July 23, 2014

Ingersoll Rand Hosts Educators for STEM Event


This summer Ingersoll Rand welcomed 16 teachers, principals, and school counselors from across North Carolina for an event focused on STEM (Science, Technology, Engineering, and Math) education. STEM Day was orchestrated by North Carolina New Schools as part of its vision to prepare students for careers in STEM-related fields. Educators and Ingersoll Rand employees came together to discuss the role of STEM in industrial businesses and provide insight on how science, technology, engineering and math are used in various jobs throughout a manufacturing company.

Adifon Shares Global Trends, Need to Prepare for the Future
Keynote speaker Leandre Adifon, vice president – systems engineering and advanced technology, welcomed the group: “We’ve identified trends that will change our future - Sustainability, Modular Products, the Internet of Things, Big Data, 3D Printing and Cyber Security,” he said. “We need to prepare students today to address these trends by building strong foundations in science, technology, critical thinking and problem solving. Preparing the next generation of skilled workers for these challenges and opportunities is a responsibility we all share.”

Educators noted how these trends can be incorporated into the classroom, and that collaboration is key for companies to solve some of the toughest global challenges.

Interactive Activities Reinforce Application within Business
Throughout the day educators participated in workshops highlighting how STEM and sustainability is integral in various functions across the organization. Participants gained an understanding of what sustainability means in industry, how STEM supports sustainability and the overlap of sustainability as a shared issue across all industries.

Ingersoll Rand engineers, product managers and supply chain managers shared their roles in developing new products and touched on the STEM-related skills that are imperative for success. Participants were then led through an interactive decision-making activity where they were asked to evaluate a selection of suppliers to produce a new product, one step in the IRPDP.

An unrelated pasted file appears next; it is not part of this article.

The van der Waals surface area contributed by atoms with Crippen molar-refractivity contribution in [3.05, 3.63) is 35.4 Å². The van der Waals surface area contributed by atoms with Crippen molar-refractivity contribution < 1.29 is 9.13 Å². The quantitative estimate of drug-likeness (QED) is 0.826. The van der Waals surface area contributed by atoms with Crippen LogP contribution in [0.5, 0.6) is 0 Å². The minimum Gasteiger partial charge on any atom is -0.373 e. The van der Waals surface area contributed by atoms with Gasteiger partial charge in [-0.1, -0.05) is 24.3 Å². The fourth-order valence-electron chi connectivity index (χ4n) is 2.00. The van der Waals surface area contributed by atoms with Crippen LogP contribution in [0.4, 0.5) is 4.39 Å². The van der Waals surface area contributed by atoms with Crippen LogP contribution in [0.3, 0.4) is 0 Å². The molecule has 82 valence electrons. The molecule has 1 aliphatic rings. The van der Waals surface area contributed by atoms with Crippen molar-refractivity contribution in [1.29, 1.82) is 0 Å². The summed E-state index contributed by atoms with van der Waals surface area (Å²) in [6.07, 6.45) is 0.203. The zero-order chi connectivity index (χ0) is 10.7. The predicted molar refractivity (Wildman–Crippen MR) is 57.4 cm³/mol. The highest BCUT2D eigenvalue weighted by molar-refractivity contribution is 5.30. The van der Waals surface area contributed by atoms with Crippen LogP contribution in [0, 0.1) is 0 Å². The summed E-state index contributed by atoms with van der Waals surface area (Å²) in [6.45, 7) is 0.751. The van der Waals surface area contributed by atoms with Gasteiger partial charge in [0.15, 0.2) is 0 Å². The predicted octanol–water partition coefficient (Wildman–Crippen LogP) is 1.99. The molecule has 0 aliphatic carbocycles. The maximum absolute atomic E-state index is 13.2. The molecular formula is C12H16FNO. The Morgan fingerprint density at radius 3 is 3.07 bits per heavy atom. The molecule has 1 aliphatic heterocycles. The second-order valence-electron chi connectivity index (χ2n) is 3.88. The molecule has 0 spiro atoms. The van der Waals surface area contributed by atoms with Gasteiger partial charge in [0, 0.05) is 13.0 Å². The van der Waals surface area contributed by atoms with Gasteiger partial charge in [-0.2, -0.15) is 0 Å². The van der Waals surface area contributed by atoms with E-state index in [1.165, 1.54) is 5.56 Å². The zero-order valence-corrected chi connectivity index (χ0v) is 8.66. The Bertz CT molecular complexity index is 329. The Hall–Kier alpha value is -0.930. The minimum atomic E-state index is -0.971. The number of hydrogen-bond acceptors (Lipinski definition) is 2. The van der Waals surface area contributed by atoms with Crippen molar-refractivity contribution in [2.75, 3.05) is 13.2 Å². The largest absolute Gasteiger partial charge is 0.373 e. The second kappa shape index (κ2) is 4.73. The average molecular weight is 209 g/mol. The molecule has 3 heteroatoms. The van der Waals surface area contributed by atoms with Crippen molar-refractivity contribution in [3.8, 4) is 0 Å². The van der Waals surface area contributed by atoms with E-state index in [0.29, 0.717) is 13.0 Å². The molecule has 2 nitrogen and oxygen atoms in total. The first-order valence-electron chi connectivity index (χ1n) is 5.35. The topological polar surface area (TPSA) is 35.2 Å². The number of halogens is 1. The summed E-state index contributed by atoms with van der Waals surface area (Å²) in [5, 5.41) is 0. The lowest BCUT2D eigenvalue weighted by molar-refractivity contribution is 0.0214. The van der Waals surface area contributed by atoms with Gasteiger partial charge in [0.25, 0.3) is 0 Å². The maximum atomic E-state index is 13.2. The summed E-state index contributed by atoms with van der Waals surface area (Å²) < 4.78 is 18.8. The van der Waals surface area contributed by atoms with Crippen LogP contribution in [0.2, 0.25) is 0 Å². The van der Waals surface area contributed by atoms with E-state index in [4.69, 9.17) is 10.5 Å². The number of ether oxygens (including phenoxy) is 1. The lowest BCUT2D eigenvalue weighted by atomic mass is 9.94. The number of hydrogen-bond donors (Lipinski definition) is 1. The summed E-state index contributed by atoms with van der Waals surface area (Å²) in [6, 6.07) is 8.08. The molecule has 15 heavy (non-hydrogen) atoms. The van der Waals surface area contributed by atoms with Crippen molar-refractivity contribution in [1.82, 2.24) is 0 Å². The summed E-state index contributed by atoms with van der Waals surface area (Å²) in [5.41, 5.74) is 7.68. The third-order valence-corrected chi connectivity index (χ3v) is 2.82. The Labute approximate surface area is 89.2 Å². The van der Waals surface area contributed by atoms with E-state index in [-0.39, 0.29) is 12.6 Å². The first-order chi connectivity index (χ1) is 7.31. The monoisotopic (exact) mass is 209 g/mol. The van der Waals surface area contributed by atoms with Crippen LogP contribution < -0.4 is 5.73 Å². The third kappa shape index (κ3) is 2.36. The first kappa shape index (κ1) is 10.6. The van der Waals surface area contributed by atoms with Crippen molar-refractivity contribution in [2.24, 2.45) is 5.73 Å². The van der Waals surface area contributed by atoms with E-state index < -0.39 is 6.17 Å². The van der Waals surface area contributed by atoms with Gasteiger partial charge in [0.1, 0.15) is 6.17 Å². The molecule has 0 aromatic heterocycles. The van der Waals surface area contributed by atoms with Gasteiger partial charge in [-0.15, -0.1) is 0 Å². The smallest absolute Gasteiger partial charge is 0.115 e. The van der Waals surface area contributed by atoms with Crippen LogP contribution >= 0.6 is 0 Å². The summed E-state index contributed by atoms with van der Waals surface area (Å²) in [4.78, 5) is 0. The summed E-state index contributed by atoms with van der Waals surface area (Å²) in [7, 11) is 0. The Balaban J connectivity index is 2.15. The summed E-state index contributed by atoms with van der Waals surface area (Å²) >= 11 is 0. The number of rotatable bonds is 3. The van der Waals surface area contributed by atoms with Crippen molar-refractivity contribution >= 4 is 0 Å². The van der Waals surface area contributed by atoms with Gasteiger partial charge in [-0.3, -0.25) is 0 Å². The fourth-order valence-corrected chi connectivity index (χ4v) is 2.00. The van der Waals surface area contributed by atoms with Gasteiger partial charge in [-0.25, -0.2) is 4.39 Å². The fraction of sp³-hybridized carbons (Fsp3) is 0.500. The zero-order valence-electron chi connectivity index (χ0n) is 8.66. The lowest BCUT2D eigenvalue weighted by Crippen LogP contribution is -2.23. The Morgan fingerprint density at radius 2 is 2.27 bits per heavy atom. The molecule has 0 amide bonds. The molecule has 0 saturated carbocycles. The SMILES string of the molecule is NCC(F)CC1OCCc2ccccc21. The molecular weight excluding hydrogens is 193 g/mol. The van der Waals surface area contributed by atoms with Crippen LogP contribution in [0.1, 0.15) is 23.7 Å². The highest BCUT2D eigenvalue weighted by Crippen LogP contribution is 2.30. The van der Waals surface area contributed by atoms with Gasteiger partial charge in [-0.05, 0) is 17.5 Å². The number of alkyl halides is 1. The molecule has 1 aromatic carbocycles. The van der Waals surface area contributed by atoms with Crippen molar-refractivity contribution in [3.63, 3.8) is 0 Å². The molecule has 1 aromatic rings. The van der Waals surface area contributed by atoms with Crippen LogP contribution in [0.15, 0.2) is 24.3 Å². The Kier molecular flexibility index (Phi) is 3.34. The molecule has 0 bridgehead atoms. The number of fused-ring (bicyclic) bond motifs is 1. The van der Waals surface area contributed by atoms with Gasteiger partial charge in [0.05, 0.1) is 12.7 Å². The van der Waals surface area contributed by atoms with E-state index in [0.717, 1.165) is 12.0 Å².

Learning through External Experiences
Ingersoll Rand’s Audrey Mills, a test engineer and former physics instructor, shared her experiences putting transferrable skills to use from the classroom in her role at Ingersoll Rand. She encouraged educators to get out of the classroom and create experiences for their students to learn through viewing and participating in external activities.

During the day’s wrap up, several educators made links to STEM education and the corporate world. The Product Development activity was pivotal for some educators. They noted the importance of cross curriculum in schools to reinforce like ideas in various subjects to mirror how projects are accomplished in the workspace.

Exposure to Ingersoll Rand broadened educators’ thinking about the types of jobs that exist, some that students may know of and others they might not be aware of. Participants departed Ingersoll Rand with a clear tie to how STEM education contributes to the success of Ingersoll Rand’s employees.

About STEM Day
North Carolina New Schools created STEM Day to help educators in the STEM school network develop a deeper understanding of programs, learn about current research, and participate in activities with STEM professionals. These educators want STEM curriculum to include relevant experiences for students. To achieve this, teachers of all content areas must know about the real challenges professionals face. So they devote time to visit local employers and see STEM-related jobs in action.

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